Is your Windows 11/10 computer taking longer than you’d like to start up? A slow boot time can be frustrating, but fear not! In this blog post, we will explore a range of effective strategies and tips to help you significantly reduce your Windows 11/10 boot time. Whether you’re a casual user or a tech enthusiast, these solutions will empower you to enjoy a quicker and more efficient startup experience. So, let’s dive into the world of faster boot times and get your PC up and running in no time!
1. Disable Startup Apps
To begin, let’s disable unnecessary startup apps. This procedure works the same for both Windows 10 and Windows 11 Pro. Simply right-click on the Start icon and select “Task Manager.” This is a fundamental step, but it’s essential.
Navigate to the “Startup Apps” section, and make sure only essential services such as security, graphics, and audio-related programs are running at startup. Disable any unwanted applications by right-clicking on them and selecting “Disable.” You can also sort apps by their enable or disable status to identify which ones are unnecessary.
2. Unplug Unused USB Devices
Another common cause of slow boot times is the presence of unnecessary USB devices. If you have any USB devices plugged into your laptop or desktop that you’re not using, consider unplugging them. In many cases, these devices can contribute to slow startup times.
3. Run an SFC Scan
You can run an SFC (System File Checker) scan to check for and repair any corrupted Windows files. To do this, click on the search icon and type “cmd.” Instead of clicking “Open,” right-click on “Command Prompt” and select “Run as administrator.” In the Command Prompt window, type “sfc /scannow” and press Enter. This will initiate a system scan, and any detected issues will be resolved.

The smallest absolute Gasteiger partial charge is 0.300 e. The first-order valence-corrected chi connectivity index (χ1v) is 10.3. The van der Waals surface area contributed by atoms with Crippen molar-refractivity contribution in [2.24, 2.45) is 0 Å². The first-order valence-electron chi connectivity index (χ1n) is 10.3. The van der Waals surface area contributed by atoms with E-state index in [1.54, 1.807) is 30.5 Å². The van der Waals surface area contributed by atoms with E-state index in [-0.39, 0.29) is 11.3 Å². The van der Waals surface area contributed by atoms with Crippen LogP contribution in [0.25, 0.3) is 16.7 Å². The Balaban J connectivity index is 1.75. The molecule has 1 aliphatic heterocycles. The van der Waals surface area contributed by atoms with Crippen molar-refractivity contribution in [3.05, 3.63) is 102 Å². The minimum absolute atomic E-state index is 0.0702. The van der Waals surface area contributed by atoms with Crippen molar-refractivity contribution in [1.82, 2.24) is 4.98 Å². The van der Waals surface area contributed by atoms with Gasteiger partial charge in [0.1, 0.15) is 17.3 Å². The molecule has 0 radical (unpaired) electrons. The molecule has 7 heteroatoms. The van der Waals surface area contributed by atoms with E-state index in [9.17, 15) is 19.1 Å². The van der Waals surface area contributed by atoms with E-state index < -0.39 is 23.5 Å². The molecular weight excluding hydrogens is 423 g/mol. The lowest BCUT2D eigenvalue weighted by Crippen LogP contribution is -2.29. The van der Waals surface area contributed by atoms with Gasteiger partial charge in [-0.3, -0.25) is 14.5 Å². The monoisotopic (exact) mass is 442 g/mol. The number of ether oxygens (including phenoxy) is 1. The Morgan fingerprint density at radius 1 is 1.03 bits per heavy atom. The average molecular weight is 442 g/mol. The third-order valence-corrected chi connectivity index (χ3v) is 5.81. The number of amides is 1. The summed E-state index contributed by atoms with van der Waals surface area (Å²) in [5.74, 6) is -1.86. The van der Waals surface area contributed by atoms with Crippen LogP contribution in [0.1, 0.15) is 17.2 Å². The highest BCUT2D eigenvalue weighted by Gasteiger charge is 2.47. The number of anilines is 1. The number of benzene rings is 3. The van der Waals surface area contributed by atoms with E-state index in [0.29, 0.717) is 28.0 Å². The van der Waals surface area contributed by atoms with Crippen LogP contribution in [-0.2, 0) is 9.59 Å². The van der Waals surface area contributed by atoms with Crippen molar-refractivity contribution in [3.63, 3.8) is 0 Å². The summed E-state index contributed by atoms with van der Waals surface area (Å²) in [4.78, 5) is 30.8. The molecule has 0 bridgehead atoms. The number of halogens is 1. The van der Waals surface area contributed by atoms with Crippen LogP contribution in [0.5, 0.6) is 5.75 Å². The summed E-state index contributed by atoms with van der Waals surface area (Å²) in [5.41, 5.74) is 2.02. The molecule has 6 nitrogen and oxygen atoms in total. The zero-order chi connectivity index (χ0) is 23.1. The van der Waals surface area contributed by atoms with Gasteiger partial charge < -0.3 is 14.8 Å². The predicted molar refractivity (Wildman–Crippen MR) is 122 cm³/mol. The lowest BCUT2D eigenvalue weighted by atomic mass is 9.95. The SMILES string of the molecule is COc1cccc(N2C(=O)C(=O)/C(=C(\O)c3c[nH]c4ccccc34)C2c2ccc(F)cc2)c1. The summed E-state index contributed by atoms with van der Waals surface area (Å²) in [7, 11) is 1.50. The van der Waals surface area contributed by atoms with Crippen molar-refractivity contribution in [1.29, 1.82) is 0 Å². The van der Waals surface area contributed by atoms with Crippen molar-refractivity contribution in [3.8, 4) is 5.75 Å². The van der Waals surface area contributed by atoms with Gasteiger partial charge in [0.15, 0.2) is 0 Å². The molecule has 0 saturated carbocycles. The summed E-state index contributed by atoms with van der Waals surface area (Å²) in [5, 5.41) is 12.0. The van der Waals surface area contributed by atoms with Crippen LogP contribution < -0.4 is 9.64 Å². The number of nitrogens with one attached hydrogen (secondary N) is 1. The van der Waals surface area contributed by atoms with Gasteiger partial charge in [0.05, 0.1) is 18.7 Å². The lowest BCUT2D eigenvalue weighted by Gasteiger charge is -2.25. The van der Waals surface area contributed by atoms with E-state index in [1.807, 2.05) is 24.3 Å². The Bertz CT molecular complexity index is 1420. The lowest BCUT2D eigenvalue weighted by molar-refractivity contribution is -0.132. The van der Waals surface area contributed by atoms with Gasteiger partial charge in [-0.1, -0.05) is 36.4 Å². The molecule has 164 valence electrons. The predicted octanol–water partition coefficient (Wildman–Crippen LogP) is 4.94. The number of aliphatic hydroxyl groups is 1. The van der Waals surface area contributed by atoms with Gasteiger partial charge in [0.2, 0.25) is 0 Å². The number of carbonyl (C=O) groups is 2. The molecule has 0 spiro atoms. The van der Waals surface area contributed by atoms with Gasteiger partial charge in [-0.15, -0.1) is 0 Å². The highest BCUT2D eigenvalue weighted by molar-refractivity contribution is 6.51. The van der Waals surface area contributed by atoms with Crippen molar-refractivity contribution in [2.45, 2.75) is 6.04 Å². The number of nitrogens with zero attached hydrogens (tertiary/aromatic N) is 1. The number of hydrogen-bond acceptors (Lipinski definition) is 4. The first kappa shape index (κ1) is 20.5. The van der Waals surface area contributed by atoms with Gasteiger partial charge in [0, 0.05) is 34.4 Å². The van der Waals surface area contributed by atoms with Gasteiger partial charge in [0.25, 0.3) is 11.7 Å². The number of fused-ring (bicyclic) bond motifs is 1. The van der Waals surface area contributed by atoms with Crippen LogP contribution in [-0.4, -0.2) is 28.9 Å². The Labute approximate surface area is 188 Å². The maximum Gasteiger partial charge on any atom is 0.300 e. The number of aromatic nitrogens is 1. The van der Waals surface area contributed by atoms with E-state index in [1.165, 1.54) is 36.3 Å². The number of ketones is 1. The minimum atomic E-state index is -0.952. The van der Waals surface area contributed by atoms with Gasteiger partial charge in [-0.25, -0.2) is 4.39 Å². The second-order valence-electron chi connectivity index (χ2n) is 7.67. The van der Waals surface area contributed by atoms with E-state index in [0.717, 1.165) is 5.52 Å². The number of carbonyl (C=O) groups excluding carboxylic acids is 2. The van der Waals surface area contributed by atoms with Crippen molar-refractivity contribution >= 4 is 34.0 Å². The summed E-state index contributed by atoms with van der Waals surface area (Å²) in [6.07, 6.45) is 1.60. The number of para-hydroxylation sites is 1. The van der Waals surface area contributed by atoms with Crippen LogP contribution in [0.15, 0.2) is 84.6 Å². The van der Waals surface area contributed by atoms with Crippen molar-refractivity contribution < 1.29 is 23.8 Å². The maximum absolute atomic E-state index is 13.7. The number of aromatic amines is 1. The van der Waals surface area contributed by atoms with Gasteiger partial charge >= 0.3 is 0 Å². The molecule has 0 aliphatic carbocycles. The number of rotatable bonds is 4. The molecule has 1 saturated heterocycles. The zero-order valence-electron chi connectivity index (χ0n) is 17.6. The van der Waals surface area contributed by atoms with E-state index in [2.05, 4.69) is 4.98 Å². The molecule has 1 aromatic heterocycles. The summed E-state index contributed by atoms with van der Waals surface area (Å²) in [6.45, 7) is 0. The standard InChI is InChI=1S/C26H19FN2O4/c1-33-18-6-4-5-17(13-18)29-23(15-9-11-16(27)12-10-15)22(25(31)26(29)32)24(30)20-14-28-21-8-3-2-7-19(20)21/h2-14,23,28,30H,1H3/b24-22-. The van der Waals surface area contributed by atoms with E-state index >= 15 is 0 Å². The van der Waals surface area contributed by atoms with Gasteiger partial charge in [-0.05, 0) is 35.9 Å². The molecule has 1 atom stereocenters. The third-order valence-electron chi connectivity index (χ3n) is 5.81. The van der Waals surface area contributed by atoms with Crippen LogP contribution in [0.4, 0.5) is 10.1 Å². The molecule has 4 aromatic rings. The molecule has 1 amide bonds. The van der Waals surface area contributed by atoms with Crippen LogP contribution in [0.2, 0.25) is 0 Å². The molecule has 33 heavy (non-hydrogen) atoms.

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Please note that this process may take five to seven minutes to complete. When you’re done, you can shut down the command prompt.
4. Optimize Google Chrome
If you use Google Chrome, optimizing its performance can help speed up your system’s boot time. Open Chrome, click the three dots in the upper right corner, and go to “Settings.” In the “Performance” tab, enable “Memory Saver” to prevent Chrome from hogging memory with inactive tabs. Additionally, ensure that “Continue running background apps when Google Chrome is closed” is turned off. Keep hardware acceleration enabled for better performance.
5. Run DISM Commands
Running DISM (Deployment Imaging Service and Management Tool) commands can fix various issues on your computer. Copy the following command: “DISM.exe /Online /Cleanup-image /Scanhealth” and paste it into Command Prompt (run as administrator). After running this command, use “DISM.exe /Online /Cleanup-image /Restorehealth” as the second command. These commands can fix problems like unresponsive Windows Explorer and system lag.
6. Update Graphics Card Drivers
Outdated graphics card drivers can contribute to slow boot times. To check your graphics card details, right-click the Start icon, go to “Device Manager,” and expand “Display adapters.” Right-click on your graphics card, go to “Properties,” and check the driver details. If it’s outdated, update it by selecting “Update driver” and searching automatically. If necessary, visit the manufacturer’s website to download the latest driver.
7. Uninstall Unwanted Applications
Unnecessary applications can slow down your computer and increase boot times. To remove them, right-click on the Start icon and select “Run.” Type “appwiz.cpl” and press Enter. In the Programs and Features window, uninstall any unwanted applications that you no longer use. This will not only improve your computer’s performance but also free up storage space.
8. Perform Malware Scans
Malware and infections can significantly affect boot times. Use Windows Defender or a trusted malware scanning tool to perform a system scan. Ensure that your computer is free from malware, as these threats can cause system slowdowns.
9. Install the Latest Updates
Regularly updating your operating system and software is crucial for maintaining optimal performance. To update Windows, right-click on the Start icon, go to “Settings,” and select “Windows Update.” Check for updates and install any available ones. Restart your computer if required.
10. Restart Your Computer
After completing all the steps, it’s a good practice to restart your computer. This ensures that any changes or updates take effect and may further improve your computer’s performance.
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